Washington, June 10 (IANS) Teenagers who are detained tend to have substantially worse outcomes later in life than those who avoid serving time for similar offences, according to a new Massachusetts Institute of Technology (MIT) study.
Juvenile incarceration lowers high-school graduation rates by 13 percent and increases adult incarceration by 23 percent.
"We find that kids who go into juvenile detention are much less likely to graduate from high school and much more likely to end up in prison as adults," said co-author Joseph Doyle, an economist at the MIT Sloan School of Management.
The study uses the variation in judges' sentencing tendencies to analyze a large pool of otherwise similar teenagers, thus isolating the effects of the sentences on the kids in question.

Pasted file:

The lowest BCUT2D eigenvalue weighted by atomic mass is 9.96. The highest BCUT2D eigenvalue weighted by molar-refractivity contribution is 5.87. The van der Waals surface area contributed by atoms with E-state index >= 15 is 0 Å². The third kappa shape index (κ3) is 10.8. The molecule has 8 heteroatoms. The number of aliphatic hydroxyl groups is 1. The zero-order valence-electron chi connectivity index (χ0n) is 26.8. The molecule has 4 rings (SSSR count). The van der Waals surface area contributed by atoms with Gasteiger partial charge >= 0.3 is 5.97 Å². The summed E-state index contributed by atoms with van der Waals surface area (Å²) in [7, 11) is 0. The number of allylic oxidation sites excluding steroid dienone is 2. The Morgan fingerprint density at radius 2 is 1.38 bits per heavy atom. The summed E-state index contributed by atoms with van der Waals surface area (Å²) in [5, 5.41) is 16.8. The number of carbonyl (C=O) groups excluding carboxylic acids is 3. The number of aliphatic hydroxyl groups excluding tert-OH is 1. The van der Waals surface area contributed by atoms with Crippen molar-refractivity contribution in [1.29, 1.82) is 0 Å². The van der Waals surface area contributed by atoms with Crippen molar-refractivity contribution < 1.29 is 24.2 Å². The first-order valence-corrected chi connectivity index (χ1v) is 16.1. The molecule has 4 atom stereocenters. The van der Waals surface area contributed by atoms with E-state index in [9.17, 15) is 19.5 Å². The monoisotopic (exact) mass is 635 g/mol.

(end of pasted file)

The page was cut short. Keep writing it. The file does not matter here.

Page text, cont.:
"We think this is some of the first real causal evidence on the effects of juvenile detention on kids' outcomes," Doyle noted.
The co-authors are Doyle and Anna Aizer, an associate professor of economics and public policy at the Brown University.
The study looks at cases involving 35,000 juvenile offenders over a 10-year period, who had all committed offences that provided presiding judges with latitude in determining sentencing levels.
Those periods of incarceration appear to make kids much less likely to return to school at all, particularly if they are around age 16.
"The kids who go to juvenile detention are very unlikely to go back to school at all," Doyle explained.
The study was published in the Quarterly Journal of Economics.